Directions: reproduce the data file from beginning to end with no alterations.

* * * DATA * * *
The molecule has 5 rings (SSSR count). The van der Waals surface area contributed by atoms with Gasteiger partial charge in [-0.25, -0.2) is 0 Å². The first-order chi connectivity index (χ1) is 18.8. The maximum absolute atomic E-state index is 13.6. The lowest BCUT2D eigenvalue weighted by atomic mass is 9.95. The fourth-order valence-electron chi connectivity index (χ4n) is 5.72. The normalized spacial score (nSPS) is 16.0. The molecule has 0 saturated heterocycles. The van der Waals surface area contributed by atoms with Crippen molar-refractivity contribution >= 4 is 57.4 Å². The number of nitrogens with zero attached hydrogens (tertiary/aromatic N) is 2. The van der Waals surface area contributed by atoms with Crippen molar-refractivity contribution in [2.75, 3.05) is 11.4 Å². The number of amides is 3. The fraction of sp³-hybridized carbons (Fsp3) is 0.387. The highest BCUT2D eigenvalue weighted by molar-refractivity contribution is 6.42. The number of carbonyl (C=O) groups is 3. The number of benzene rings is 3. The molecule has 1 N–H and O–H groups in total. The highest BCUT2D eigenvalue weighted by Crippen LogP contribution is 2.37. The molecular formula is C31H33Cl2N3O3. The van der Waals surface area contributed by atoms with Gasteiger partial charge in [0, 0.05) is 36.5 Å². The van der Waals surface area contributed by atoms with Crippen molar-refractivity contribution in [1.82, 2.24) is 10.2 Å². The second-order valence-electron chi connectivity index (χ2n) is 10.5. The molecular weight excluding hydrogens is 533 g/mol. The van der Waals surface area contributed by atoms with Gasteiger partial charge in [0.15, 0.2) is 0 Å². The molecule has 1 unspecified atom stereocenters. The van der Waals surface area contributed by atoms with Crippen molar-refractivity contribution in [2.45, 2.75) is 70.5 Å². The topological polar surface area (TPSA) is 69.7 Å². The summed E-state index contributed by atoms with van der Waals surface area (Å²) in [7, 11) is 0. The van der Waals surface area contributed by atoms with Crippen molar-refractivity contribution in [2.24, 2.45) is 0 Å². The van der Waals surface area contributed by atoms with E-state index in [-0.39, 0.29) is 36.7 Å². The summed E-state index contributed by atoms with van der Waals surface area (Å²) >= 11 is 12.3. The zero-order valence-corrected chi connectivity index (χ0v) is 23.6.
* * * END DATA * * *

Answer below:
The molecule has 5 rings (SSSR count). The van der Waals surface area contributed by atoms with Gasteiger partial charge in [-0.25, -0.2) is 0 Å². The first-order chi connectivity index (χ1) is 18.8. The maximum absolute atomic E-state index is 13.6. The lowest BCUT2D eigenvalue weighted by atomic mass is 9.95. The fourth-order valence-electron chi connectivity index (χ4n) is 5.72. The normalized spacial score (nSPS) is 16.0. The molecule has 0 saturated heterocycles. The van der Waals surface area contributed by atoms with Crippen molar-refractivity contribution >= 4 is 57.4 Å². The number of nitrogens with zero attached hydrogens (tertiary/aromatic N) is 2. The van der Waals surface area contributed by atoms with Crippen molar-refractivity contribution in [2.75, 3.05) is 11.4 Å². The number of amides is 3. The fraction of sp³-hybridized carbons (Fsp3) is 0.387. The highest BCUT2D eigenvalue weighted by molar-refractivity contribution is 6.42. The number of carbonyl (C=O) groups is 3. The number of benzene rings is 3. The molecule has 1 N–H and O–H groups in total. The highest BCUT2D eigenvalue weighted by Crippen LogP contribution is 2.37. The molecular formula is C31H33Cl2N3O3. The van der Waals surface area contributed by atoms with Gasteiger partial charge in [0, 0.05) is 36.5 Å². The van der Waals surface area contributed by atoms with Crippen molar-refractivity contribution in [1.82, 2.24) is 10.2 Å². The second-order valence-electron chi connectivity index (χ2n) is 10.5. The molecular weight excluding hydrogens is 533 g/mol. The van der Waals surface area contributed by atoms with Gasteiger partial charge in [0.15, 0.2) is 0 Å². The molecule has 1 unspecified atom stereocenters. The van der Waals surface area contributed by atoms with Crippen molar-refractivity contribution in [2.45, 2.75) is 70.5 Å². The topological polar surface area (TPSA) is 69.7 Å². The summed E-state index contributed by atoms with van der Waals surface area (Å²) in [7, 11) is 0. The van der Waals surface area contributed by atoms with Crippen molar-refractivity contribution in [2.24, 2.45) is 0 Å². The van der Waals surface area contributed by atoms with E-state index in [-0.39, 0.29) is 36.7 Å². The summed E-state index contributed by atoms with van der Waals surface area (Å²) >= 11 is 12.3. The zero-order valence-corrected chi connectivity index (χ0v) is 23.6.